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Tiger Woods

Even bogeys on two of the last three holes could not prevent Tiger Woods from capturing his second U.S. Open title in three years. With a closing round of 2-over-par 72, Woods captured the championship that came to be called "The People's Open" by three strokes over Phil Mickelson and by five over Jeff Maggert at the Black Course at Bethpage State Park in Farmingdale, N.Y.

With a 72-hole total of 277, Woods was the only player in the field to finish under par.

"As a kid you just dreamt of winning one," remarked Woods, who became the 20th player to capture multiple U.S. Open titles. "It's so hard to describe how good it feels to win a major championship, because it takes so much out of you. And you've got to be at the top of your game."

Woods entered the final round with a four-stroke lead over Spain's Sergio Garcia, but bogeys on the first two holes saw his margin shrink quickly to two. Paired with Woods, Garcia would never truely threaten the lead during the final round, struggling to a 4-over-par 74 that put him six strokes off the winning total.

Phil Mickelson, playing in the group ahead, celebrated his 32nd birthday with an opening birdie that rallied the galleries to his cause. With birdies at the 8th and 11th offset by bogeys at the 5th and 6th, Mickelson stood at one under par and within three strokes of Woods when play was suspended at 6:03 p.m. due to severe weather.

Following a 49-minute delay, Mickelson birdied the par-5 13th and pulled to within two shots of Woods. "It was one of the most exciting days that I've had in the game of golf," said Mickelson after his round. "I could actually feel the electricity in the air."

Woods, however, responded with some magic of his own just 10 minutes later. Two well-played shots left him with an eagle putt at the 13th, and even though he settled for birdie he once again stood at five under par with a three-stroke margin.

When Mickelson bogeyed the 16th after his drive found the rough, Woods' second U.S. Open title was all but secured. A bogey of his own at the 16th and three-putt bogey on the 18th were not enough to derail Woods' victory.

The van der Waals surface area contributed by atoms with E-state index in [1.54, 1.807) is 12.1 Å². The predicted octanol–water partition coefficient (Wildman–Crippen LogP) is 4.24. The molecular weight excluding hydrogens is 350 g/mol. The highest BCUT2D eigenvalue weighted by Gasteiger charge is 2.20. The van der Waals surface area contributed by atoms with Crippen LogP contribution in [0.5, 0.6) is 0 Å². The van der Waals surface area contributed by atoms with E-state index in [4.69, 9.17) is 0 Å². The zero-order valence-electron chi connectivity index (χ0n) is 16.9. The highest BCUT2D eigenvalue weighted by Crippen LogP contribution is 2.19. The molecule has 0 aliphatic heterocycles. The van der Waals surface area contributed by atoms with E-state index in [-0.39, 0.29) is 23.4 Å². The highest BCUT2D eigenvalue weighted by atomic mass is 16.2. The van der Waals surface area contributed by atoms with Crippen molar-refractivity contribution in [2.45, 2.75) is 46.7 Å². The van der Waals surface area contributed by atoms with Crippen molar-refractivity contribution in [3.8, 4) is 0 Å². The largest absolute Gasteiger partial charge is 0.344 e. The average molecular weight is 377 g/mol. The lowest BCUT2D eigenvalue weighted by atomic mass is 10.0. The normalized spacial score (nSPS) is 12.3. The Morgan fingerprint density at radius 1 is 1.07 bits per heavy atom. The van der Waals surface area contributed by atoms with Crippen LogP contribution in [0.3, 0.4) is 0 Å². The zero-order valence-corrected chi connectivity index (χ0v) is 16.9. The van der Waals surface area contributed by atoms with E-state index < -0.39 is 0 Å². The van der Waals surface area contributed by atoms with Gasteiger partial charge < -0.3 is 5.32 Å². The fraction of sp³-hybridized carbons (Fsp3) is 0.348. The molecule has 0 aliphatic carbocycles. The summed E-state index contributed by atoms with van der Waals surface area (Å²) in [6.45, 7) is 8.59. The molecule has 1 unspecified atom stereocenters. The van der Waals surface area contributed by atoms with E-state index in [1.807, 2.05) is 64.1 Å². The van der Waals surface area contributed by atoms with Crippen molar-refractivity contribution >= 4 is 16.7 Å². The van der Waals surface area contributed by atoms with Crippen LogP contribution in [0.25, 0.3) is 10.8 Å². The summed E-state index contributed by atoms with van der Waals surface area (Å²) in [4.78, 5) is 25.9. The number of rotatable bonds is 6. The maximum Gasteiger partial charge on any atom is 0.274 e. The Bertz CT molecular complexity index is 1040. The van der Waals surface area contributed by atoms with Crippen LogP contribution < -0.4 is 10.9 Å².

Woods, who held the lead after each round of the Championship, became the sixth start-to-finish champion in U.S. Open history, having also accomplished this feat during his record-setting performance at Pebble Beach in 2000. With eight USGA titles to his credit, Woods moved into a tie for second place with Jo Anne Gunderson Carner for the most USGA championship victories, trailing the legendary Bob Jones by one. He also became the first player since Jack Nicklaus in 1972 to capture the Masters and the U.S. Open in the same season.

Bethpage State Park became the first facility owned by the public to host the U.S. Open Championship, and the spectators turned out in large numbers all week. Galleries swelled to well over 45,000 during many days of the Championship, displaying an enthusiasm that impressed even the most experienced players.

"I've never played in front of galleries such as this," Woods noted. "I don't think any of us have. This is completely new to all of us, for them to be this excited, from the first tee to the 18th green."

Seventy-two players made the cut at the Black Course, which came at 10-over-par 156, the highest since the 1986 championship at Shinnecock Hills. Five amateurs qualified for the Championship, including 16-year-old Derek Tolan. However, only Kevin Warrick made the cut. Andy Miller, Johnny Miller's son, also qualified. And Hale Irwin and Nick Faldo received special exemptions in to the field. Defending champion Retief Goosen missed the cut.


Starts - 12

Best Finish - Winner 2000, 2002, 2008

Rds - 51

Cuts Made - 12

Top 3 - 6

Top 5 - 6

Top 10 - 6

Top 25 - 11

Avg. 71.24

Scores in 60s - 15

Rds Under Par - 16

Earnings - $4,988,257.10

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T2DAY, J.+1F+3